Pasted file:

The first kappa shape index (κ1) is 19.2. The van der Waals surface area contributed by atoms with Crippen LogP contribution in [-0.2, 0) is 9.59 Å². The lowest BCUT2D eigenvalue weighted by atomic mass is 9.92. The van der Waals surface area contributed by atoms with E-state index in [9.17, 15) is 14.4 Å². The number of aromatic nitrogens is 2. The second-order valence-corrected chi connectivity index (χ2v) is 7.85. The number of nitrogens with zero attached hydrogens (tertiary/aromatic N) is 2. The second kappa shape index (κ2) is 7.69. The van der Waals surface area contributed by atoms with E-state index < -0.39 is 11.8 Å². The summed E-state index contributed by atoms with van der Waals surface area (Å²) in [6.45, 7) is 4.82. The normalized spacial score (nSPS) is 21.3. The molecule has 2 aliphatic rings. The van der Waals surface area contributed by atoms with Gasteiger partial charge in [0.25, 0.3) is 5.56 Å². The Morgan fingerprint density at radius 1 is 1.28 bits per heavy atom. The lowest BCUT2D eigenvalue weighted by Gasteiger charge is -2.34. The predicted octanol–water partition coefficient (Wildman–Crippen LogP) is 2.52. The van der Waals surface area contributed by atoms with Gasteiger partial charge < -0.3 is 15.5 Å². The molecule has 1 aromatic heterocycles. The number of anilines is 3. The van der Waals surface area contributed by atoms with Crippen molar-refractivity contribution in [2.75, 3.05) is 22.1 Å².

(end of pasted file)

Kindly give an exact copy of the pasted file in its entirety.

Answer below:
The first kappa shape index (κ1) is 19.2. The van der Waals surface area contributed by atoms with Crippen LogP contribution in [-0.2, 0) is 9.59 Å². The lowest BCUT2D eigenvalue weighted by atomic mass is 9.92. The van der Waals surface area contributed by atoms with E-state index in [9.17, 15) is 14.4 Å². The number of aromatic nitrogens is 2. The second-order valence-corrected chi connectivity index (χ2v) is 7.85. The number of nitrogens with zero attached hydrogens (tertiary/aromatic N) is 2. The second kappa shape index (κ2) is 7.69. The van der Waals surface area contributed by atoms with E-state index < -0.39 is 11.8 Å². The summed E-state index contributed by atoms with van der Waals surface area (Å²) in [6.45, 7) is 4.82. The normalized spacial score (nSPS) is 21.3. The molecule has 2 aliphatic rings. The van der Waals surface area contributed by atoms with Gasteiger partial charge in [0.25, 0.3) is 5.56 Å². The Morgan fingerprint density at radius 1 is 1.28 bits per heavy atom. The lowest BCUT2D eigenvalue weighted by Gasteiger charge is -2.34. The predicted octanol–water partition coefficient (Wildman–Crippen LogP) is 2.52. The van der Waals surface area contributed by atoms with Gasteiger partial charge < -0.3 is 15.5 Å². The molecule has 1 aromatic heterocycles. The number of anilines is 3. The van der Waals surface area contributed by atoms with Crippen molar-refractivity contribution in [2.75, 3.05) is 22.1 Å².